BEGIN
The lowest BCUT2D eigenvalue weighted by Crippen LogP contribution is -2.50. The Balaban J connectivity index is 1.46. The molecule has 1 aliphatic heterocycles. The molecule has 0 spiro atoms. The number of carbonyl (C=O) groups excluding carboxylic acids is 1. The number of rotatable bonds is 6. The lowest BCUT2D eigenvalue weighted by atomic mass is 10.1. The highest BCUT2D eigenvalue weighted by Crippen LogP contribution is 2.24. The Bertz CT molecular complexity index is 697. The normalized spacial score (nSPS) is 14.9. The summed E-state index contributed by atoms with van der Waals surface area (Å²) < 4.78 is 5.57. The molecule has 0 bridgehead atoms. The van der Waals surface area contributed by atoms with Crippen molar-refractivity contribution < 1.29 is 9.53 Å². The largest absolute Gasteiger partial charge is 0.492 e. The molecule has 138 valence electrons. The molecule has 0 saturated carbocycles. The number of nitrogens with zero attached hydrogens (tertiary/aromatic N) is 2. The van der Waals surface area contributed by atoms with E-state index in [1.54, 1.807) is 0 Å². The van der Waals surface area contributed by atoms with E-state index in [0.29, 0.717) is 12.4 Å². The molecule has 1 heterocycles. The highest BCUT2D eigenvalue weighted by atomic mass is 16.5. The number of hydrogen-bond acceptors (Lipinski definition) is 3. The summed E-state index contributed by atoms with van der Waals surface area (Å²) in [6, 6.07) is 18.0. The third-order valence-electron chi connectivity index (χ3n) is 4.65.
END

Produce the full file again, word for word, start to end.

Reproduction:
The lowest BCUT2D eigenvalue weighted by Crippen LogP contribution is -2.50. The Balaban J connectivity index is 1.46. The molecule has 1 aliphatic heterocycles. The molecule has 0 spiro atoms. The number of carbonyl (C=O) groups excluding carboxylic acids is 1. The number of rotatable bonds is 6. The lowest BCUT2D eigenvalue weighted by atomic mass is 10.1. The highest BCUT2D eigenvalue weighted by Crippen LogP contribution is 2.24. The Bertz CT molecular complexity index is 697. The normalized spacial score (nSPS) is 14.9. The summed E-state index contributed by atoms with van der Waals surface area (Å²) < 4.78 is 5.57. The molecule has 0 bridgehead atoms. The van der Waals surface area contributed by atoms with Crippen molar-refractivity contribution < 1.29 is 9.53 Å². The largest absolute Gasteiger partial charge is 0.492 e. The molecule has 138 valence electrons. The molecule has 0 saturated carbocycles. The number of nitrogens with zero attached hydrogens (tertiary/aromatic N) is 2. The van der Waals surface area contributed by atoms with E-state index in [1.54, 1.807) is 0 Å². The van der Waals surface area contributed by atoms with E-state index in [0.29, 0.717) is 12.4 Å². The molecule has 1 heterocycles. The highest BCUT2D eigenvalue weighted by atomic mass is 16.5. The number of hydrogen-bond acceptors (Lipinski definition) is 3. The summed E-state index contributed by atoms with van der Waals surface area (Å²) in [6, 6.07) is 18.0. The third-order valence-electron chi connectivity index (χ3n) is 4.65.